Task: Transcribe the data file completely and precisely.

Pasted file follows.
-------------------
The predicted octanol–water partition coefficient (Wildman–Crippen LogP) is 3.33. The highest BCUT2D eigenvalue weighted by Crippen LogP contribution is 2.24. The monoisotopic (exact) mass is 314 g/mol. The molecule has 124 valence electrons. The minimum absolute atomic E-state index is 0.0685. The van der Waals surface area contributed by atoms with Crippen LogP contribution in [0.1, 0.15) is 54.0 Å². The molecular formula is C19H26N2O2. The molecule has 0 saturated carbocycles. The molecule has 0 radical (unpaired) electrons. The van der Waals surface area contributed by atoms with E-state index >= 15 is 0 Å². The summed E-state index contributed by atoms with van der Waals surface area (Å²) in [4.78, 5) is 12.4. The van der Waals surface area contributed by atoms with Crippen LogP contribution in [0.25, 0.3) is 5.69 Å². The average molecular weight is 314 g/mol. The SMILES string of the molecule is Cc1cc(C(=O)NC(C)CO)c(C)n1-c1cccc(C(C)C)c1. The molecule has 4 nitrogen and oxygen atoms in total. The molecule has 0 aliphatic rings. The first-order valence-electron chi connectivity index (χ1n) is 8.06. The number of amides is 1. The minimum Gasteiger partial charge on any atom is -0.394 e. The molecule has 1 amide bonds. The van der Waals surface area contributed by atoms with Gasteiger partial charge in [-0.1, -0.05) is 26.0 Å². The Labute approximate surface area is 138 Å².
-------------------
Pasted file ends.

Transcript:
The predicted octanol–water partition coefficient (Wildman–Crippen LogP) is 3.33. The highest BCUT2D eigenvalue weighted by Crippen LogP contribution is 2.24. The monoisotopic (exact) mass is 314 g/mol. The molecule has 124 valence electrons. The minimum absolute atomic E-state index is 0.0685. The van der Waals surface area contributed by atoms with Crippen LogP contribution in [0.1, 0.15) is 54.0 Å². The molecular formula is C19H26N2O2. The molecule has 0 saturated carbocycles. The molecule has 0 radical (unpaired) electrons. The van der Waals surface area contributed by atoms with E-state index >= 15 is 0 Å². The summed E-state index contributed by atoms with van der Waals surface area (Å²) in [4.78, 5) is 12.4. The van der Waals surface area contributed by atoms with Crippen LogP contribution in [0.25, 0.3) is 5.69 Å². The average molecular weight is 314 g/mol. The SMILES string of the molecule is Cc1cc(C(=O)NC(C)CO)c(C)n1-c1cccc(C(C)C)c1. The molecule has 4 nitrogen and oxygen atoms in total. The molecule has 0 aliphatic rings. The first-order valence-electron chi connectivity index (χ1n) is 8.06. The number of amides is 1. The minimum Gasteiger partial charge on any atom is -0.394 e. The molecule has 1 amide bonds. The van der Waals surface area contributed by atoms with Gasteiger partial charge in [-0.1, -0.05) is 26.0 Å². The Labute approximate surface area is 138 Å².